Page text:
3. If you could only accomplish ONE thing to achieve your strategy this year, what would it be? For this question pretend your hands are tied and you are only allowed to do one thing this year but it’s the thing that will help you make the most progress toward implementing your strategic plan. That one thing should become a top philanthropic priority!

Initiate Action On The Strategy

Once you’ve identified your top priorities, you need immediately initiate action. Take these four steps to make rapid progress and maintain your momentum:

  1. Assign priority champions. For each priority, pick a person who will be responsible for it. This person does not need to do everything, but they need to make sure a specific priority is achieved, and they need to be held accountable. This should happen before you leave the strategic planning retreat!
  2. Give each priority its own punch list. Ask priority champions to create a list of the top 5-10 most important things that need to happen next for their priority. For each item add a deadline. Keep it simple and ask them to create this list within two weeks of your strategy being developed.
  3. Tell everyone. Every single person at every level of your organization, be it program officers, finance directors, family members, or the receptionist, need to know the top implementation priorities and who is accountable for each of them. Do this immediately. Your philanthropic priorities must be top of mind.
  4. Review progress with your entire team. Ask priority champions to regularly share progress with everyone. Staff meetings are a great place to do this. Top implementation priorities should be the first agenda item at every meeting. Priority champions bring their lists and update everyone on progress. That holds them accountable and lets your team troubleshoot and solve problems together.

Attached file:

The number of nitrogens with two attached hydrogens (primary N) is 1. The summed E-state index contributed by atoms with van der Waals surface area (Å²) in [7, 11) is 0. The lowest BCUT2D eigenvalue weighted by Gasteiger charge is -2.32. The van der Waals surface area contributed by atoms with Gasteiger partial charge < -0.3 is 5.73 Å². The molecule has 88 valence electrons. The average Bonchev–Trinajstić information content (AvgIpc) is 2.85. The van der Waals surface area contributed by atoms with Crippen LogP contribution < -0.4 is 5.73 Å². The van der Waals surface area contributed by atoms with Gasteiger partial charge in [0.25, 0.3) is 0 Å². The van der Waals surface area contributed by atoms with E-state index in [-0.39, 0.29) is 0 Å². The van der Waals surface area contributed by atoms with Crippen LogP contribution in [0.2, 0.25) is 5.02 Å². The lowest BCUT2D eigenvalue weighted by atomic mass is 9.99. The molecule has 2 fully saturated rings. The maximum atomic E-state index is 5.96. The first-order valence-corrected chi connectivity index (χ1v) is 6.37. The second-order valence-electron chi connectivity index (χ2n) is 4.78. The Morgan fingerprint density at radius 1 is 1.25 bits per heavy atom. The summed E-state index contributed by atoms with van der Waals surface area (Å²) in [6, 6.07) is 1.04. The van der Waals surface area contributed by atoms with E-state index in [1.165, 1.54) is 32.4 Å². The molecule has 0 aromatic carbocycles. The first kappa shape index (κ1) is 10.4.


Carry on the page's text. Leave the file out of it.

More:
Speed is your friend in implementation. The quicker you can begin implementing your strategic plan, the more momentum you will gain. The more momentum you gain, the faster everyone gets on board and the quicker you achieve results. By narrowing down your philanthropic priorities, asking key questions, and initiating immediate action you will stay focused, hold yourself accountable, and accelerate your impact velocity.

Now that you have your philanthropic priorities set, I want to invite you to my Aerodynamic Giving Workshop. This workshop is specifically for CEOs of grantmaking foundations, corporate giving programs, and philanthropic family offices who want to minimize strategic friction and find their fastest path to impact. RSVP today: https://putnam-consulting.com/aerodynamic-giving/

About Kris Putnam-Walkerly

For over 20 years, top global philanthropies, UHNW donors, celebrity activists, foundations, wealth advisors, and Fortune 500 companies have sought Kris Putnam-Walkerly’s philanthropic advisory services to dramatically increase the clarity, speed, impact and joy of their giving. As a sought after philanthropy advisor, expert, speaker and award-winning author, she’s helped hundreds of foundations and philanthropists strategically allocate and assess over half a billion dollars in grants and gifts. Kris also contributes expert philanthropic commentary to the WSJ, Forbes, Washington Post, Bloomberg, Alliance Magazine, Variety, Thrive Global, Worth Magazine, NPR's Morning Report, and other media. Awards include being named "Philanthropy Advisor of the Year" in 2020 and 2021, "Most Dedicated Philanthropic Advisor" in 2021, one of “America’s Top 25 Philanthropy Speakers" three years in a row, and most recently was a finalist for the 2022 Family Wealth Report Awards for “Philanthropy Advice.” Kris is the author of Delusional Altruism: Why Philanthropists Fail To Achieve Change and What They Can Do To Transform Giving (Wiley, 2020) and Confident Giving: Sage Advice for Funders.

News Media Interview Contact
Name: Kris Putnam-Walkerly
Group: Putnam Consulting Group, Inc.
Dateline: Avon Lake, OH United States
Direct Phone: 510-388-5231
Main Phone: 800-598-2102
Cell Phone: 510-388-5231